VESBO - Impact assessment of vascular plant encroachment on water and carbon cycling in a Sphagnum dominated bog
In recent decades, changes in the species composition of Sphagnum-dominated raised bogs towards multi-layered tree and grass communities have been observed. How do the changes impact throughfall, evapotranspiration (ET), gross primary production (GPP), respiration (R), net carbon balance (NEE) and soil C-sink function?
Boreal and temperate bogs cover less than 3% of the earth's surface, but store almost 30% of the terrestrial carbon (C), accumulated over thousands of years through permanent water saturation. Natural bogs are characterized by a vegetation cover dominated by Sphagnum mosses, but have been used by humans for centuries through peat extraction. The effects of artificial drainage on ecosystem functions and biodiversity are numerous and not limited to greatly increased CO2 emissions. The restoration of near-natural hydrological conditions and typical vegetation are the main objective of ecological restoration practiced for decades. Due to the close coupling of C fixation to the water balance, changes in the plant cover can have a significant impact on the C-sink function of the ecosystem, and vice versa.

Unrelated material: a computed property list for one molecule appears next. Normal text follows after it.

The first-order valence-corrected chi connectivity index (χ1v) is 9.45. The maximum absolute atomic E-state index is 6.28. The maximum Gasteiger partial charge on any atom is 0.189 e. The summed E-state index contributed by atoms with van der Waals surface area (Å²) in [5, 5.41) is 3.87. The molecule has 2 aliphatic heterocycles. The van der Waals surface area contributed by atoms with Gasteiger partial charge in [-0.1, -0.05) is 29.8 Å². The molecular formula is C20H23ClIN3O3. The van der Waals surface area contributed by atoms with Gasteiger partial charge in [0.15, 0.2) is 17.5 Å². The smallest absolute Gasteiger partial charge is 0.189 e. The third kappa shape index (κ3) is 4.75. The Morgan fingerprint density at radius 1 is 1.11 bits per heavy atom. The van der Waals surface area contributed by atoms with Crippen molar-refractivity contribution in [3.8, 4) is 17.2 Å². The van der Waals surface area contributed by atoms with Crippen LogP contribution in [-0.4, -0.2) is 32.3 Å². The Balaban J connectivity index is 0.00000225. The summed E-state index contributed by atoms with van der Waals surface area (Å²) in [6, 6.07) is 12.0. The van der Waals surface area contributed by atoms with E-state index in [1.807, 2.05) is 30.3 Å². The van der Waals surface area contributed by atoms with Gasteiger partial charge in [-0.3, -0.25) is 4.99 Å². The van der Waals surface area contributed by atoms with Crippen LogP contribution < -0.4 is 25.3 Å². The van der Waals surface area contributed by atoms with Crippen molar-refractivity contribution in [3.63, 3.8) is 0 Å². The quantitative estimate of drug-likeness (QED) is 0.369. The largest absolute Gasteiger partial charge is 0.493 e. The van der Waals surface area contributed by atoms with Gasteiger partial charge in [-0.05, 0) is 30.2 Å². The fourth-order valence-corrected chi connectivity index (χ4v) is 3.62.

The aim of the VESBO project is the mechanistic analysis of ET, NEE and C sink function of the soil of a restored, Atlantic-temperate raised bog under vascular plant encroachment.
The gained process understanding is highly relevant for the evaluation of restored bog ecosystems under changing climate conditions and vegetation compositions with respect to the ecosystem climate relevance. The improved knowledge about the different interactions of plant functional groups with mass and energy fluxes of the bog ecosystem is directly valued by the evaluation of restoration, nature conservation and emission reduction measures across Europe.
The focus will be set on splitting the ET and NEE fluxes of the ecosystem through Eddy Covariance and chamber measurements in situ in moss, grass and tree contributions. The results are used to parameterize a soil-plant-atmosphere exchange model, used to simulate moss and vascular plant layers on peat soils. The model is used together with the empirical data to quantify seasonal changes in the functional group flux contributions as a function of dynamic environmental conditions.
10.2019 - 9.2022
Project funding number: PI 1467/1-1
Project status: ongoing